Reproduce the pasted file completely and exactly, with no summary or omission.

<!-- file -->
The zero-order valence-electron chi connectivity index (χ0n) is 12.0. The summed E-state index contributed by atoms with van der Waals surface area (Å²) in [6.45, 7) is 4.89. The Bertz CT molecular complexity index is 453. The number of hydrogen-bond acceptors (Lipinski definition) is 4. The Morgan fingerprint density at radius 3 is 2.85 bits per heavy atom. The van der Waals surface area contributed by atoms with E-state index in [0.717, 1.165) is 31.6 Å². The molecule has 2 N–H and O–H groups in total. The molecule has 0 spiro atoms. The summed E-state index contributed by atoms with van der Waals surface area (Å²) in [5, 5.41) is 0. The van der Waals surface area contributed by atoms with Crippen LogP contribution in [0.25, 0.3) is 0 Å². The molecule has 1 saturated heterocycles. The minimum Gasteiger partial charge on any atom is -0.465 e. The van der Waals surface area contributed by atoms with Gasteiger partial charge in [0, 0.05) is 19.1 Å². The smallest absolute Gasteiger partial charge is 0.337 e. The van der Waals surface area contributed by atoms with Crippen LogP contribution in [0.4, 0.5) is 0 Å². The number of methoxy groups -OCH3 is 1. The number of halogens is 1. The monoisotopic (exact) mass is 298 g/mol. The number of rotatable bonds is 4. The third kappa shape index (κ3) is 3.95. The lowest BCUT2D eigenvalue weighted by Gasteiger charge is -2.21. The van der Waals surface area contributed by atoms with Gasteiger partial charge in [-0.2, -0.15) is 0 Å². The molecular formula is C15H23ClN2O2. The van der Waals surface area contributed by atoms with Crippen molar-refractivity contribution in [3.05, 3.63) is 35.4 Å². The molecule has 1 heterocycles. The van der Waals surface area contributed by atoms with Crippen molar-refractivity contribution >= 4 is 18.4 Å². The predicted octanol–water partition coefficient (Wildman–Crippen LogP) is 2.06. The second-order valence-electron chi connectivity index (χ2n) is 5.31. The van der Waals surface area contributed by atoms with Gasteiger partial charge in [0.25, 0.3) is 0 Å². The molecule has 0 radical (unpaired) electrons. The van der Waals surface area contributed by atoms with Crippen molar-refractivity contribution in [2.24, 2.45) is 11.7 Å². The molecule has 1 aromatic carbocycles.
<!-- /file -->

The zero-order valence-electron chi connectivity index (χ0n) is 12.0. The summed E-state index contributed by atoms with van der Waals surface area (Å²) in [6.45, 7) is 4.89. The Bertz CT molecular complexity index is 453. The number of hydrogen-bond acceptors (Lipinski definition) is 4. The Morgan fingerprint density at radius 3 is 2.85 bits per heavy atom. The van der Waals surface area contributed by atoms with E-state index in [0.717, 1.165) is 31.6 Å². The molecule has 2 N–H and O–H groups in total. The molecule has 0 spiro atoms. The summed E-state index contributed by atoms with van der Waals surface area (Å²) in [5, 5.41) is 0. The van der Waals surface area contributed by atoms with Crippen LogP contribution in [0.25, 0.3) is 0 Å². The molecule has 1 saturated heterocycles. The minimum Gasteiger partial charge on any atom is -0.465 e. The van der Waals surface area contributed by atoms with Gasteiger partial charge in [0, 0.05) is 19.1 Å². The smallest absolute Gasteiger partial charge is 0.337 e. The van der Waals surface area contributed by atoms with Crippen LogP contribution in [0.4, 0.5) is 0 Å². The number of methoxy groups -OCH3 is 1. The number of halogens is 1. The monoisotopic (exact) mass is 298 g/mol. The number of rotatable bonds is 4. The third kappa shape index (κ3) is 3.95. The lowest BCUT2D eigenvalue weighted by Gasteiger charge is -2.21. The van der Waals surface area contributed by atoms with Gasteiger partial charge in [-0.2, -0.15) is 0 Å². The molecular formula is C15H23ClN2O2. The van der Waals surface area contributed by atoms with Crippen molar-refractivity contribution in [3.05, 3.63) is 35.4 Å². The molecule has 1 heterocycles. The van der Waals surface area contributed by atoms with Crippen molar-refractivity contribution >= 4 is 18.4 Å². The predicted octanol–water partition coefficient (Wildman–Crippen LogP) is 2.06. The second-order valence-electron chi connectivity index (χ2n) is 5.31. The van der Waals surface area contributed by atoms with Gasteiger partial charge in [0.25, 0.3) is 0 Å². The molecule has 0 radical (unpaired) electrons. The van der Waals surface area contributed by atoms with Crippen molar-refractivity contribution in [2.24, 2.45) is 11.7 Å². The molecule has 1 aromatic carbocycles.